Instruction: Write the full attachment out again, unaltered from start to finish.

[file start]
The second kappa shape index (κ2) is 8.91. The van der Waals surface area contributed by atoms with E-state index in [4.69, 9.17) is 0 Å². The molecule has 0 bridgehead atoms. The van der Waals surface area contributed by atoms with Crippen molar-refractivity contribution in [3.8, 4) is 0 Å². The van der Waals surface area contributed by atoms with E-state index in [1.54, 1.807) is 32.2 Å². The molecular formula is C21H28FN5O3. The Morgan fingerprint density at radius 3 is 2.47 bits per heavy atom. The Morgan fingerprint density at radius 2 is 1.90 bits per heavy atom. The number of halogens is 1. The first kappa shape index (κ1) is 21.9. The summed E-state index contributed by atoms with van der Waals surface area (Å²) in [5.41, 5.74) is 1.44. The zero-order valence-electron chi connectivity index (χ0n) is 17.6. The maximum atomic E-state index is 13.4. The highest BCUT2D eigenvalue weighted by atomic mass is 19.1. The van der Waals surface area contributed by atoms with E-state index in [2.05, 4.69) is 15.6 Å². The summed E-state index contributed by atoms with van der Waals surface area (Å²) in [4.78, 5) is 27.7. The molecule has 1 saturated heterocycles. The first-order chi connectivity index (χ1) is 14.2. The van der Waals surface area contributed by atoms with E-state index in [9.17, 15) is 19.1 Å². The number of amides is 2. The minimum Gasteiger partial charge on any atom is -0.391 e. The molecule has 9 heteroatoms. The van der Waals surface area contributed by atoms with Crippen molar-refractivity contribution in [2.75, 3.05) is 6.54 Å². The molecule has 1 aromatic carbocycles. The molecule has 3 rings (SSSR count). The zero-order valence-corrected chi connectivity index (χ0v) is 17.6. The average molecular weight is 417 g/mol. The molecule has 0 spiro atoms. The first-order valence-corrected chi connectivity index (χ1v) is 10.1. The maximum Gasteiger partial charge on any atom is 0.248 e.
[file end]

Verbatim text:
The second kappa shape index (κ2) is 8.91. The van der Waals surface area contributed by atoms with E-state index in [4.69, 9.17) is 0 Å². The molecule has 0 bridgehead atoms. The van der Waals surface area contributed by atoms with Crippen molar-refractivity contribution in [3.8, 4) is 0 Å². The van der Waals surface area contributed by atoms with E-state index in [1.54, 1.807) is 32.2 Å². The molecular formula is C21H28FN5O3. The Morgan fingerprint density at radius 3 is 2.47 bits per heavy atom. The Morgan fingerprint density at radius 2 is 1.90 bits per heavy atom. The number of halogens is 1. The first kappa shape index (κ1) is 21.9. The summed E-state index contributed by atoms with van der Waals surface area (Å²) in [5.41, 5.74) is 1.44. The zero-order valence-electron chi connectivity index (χ0n) is 17.6. The maximum atomic E-state index is 13.4. The highest BCUT2D eigenvalue weighted by atomic mass is 19.1. The van der Waals surface area contributed by atoms with E-state index in [2.05, 4.69) is 15.6 Å². The summed E-state index contributed by atoms with van der Waals surface area (Å²) in [4.78, 5) is 27.7. The molecule has 1 saturated heterocycles. The first-order chi connectivity index (χ1) is 14.2. The van der Waals surface area contributed by atoms with E-state index in [9.17, 15) is 19.1 Å². The number of amides is 2. The minimum Gasteiger partial charge on any atom is -0.391 e. The molecule has 9 heteroatoms. The van der Waals surface area contributed by atoms with Crippen molar-refractivity contribution in [2.75, 3.05) is 6.54 Å². The molecule has 1 aromatic carbocycles. The molecule has 3 rings (SSSR count). The zero-order valence-corrected chi connectivity index (χ0v) is 17.6. The average molecular weight is 417 g/mol. The molecule has 0 spiro atoms. The first-order valence-corrected chi connectivity index (χ1v) is 10.1. The maximum Gasteiger partial charge on any atom is 0.248 e.